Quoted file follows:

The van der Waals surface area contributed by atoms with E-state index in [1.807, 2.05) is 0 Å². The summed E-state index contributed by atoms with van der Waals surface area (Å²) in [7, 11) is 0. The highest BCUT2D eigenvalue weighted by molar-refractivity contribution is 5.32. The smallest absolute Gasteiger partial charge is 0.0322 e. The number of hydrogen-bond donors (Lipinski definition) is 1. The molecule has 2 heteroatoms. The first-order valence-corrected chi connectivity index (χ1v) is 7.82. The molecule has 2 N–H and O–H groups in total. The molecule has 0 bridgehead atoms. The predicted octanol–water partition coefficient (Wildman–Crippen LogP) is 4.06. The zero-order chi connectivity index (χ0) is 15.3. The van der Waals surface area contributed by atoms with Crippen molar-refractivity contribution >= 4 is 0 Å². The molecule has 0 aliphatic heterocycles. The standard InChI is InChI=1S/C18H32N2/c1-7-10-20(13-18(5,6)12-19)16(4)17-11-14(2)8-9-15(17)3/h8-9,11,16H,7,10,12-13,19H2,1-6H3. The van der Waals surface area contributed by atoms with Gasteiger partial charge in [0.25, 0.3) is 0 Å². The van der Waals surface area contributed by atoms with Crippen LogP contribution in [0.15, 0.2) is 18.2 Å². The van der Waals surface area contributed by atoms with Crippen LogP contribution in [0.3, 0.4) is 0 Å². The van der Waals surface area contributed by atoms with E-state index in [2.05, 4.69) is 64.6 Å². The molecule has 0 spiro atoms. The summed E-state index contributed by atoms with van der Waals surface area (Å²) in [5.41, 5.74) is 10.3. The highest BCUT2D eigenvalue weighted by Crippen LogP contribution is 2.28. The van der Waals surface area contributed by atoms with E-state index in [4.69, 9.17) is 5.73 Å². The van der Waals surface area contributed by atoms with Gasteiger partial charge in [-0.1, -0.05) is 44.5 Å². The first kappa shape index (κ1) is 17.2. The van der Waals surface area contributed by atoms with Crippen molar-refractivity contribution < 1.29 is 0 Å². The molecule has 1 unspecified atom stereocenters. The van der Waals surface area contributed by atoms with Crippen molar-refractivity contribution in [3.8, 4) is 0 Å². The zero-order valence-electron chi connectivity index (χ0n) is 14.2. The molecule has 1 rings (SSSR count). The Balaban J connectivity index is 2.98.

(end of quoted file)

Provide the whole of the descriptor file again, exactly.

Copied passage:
The van der Waals surface area contributed by atoms with E-state index in [1.807, 2.05) is 0 Å². The summed E-state index contributed by atoms with van der Waals surface area (Å²) in [7, 11) is 0. The highest BCUT2D eigenvalue weighted by molar-refractivity contribution is 5.32. The smallest absolute Gasteiger partial charge is 0.0322 e. The number of hydrogen-bond donors (Lipinski definition) is 1. The molecule has 2 heteroatoms. The first-order valence-corrected chi connectivity index (χ1v) is 7.82. The molecule has 2 N–H and O–H groups in total. The molecule has 0 bridgehead atoms. The predicted octanol–water partition coefficient (Wildman–Crippen LogP) is 4.06. The zero-order chi connectivity index (χ0) is 15.3. The van der Waals surface area contributed by atoms with Crippen molar-refractivity contribution >= 4 is 0 Å². The molecule has 0 aliphatic heterocycles. The standard InChI is InChI=1S/C18H32N2/c1-7-10-20(13-18(5,6)12-19)16(4)17-11-14(2)8-9-15(17)3/h8-9,11,16H,7,10,12-13,19H2,1-6H3. The van der Waals surface area contributed by atoms with Gasteiger partial charge in [0.25, 0.3) is 0 Å². The van der Waals surface area contributed by atoms with Crippen LogP contribution in [0.15, 0.2) is 18.2 Å². The van der Waals surface area contributed by atoms with Crippen LogP contribution in [0.3, 0.4) is 0 Å². The van der Waals surface area contributed by atoms with E-state index in [2.05, 4.69) is 64.6 Å². The molecule has 0 spiro atoms. The summed E-state index contributed by atoms with van der Waals surface area (Å²) in [5.41, 5.74) is 10.3. The highest BCUT2D eigenvalue weighted by Crippen LogP contribution is 2.28. The van der Waals surface area contributed by atoms with E-state index in [4.69, 9.17) is 5.73 Å². The van der Waals surface area contributed by atoms with Gasteiger partial charge in [-0.1, -0.05) is 44.5 Å². The first kappa shape index (κ1) is 17.2. The van der Waals surface area contributed by atoms with Crippen molar-refractivity contribution < 1.29 is 0 Å². The molecule has 1 unspecified atom stereocenters. The van der Waals surface area contributed by atoms with Crippen molar-refractivity contribution in [3.8, 4) is 0 Å². The zero-order valence-electron chi connectivity index (χ0n) is 14.2. The molecule has 1 rings (SSSR count). The Balaban J connectivity index is 2.98.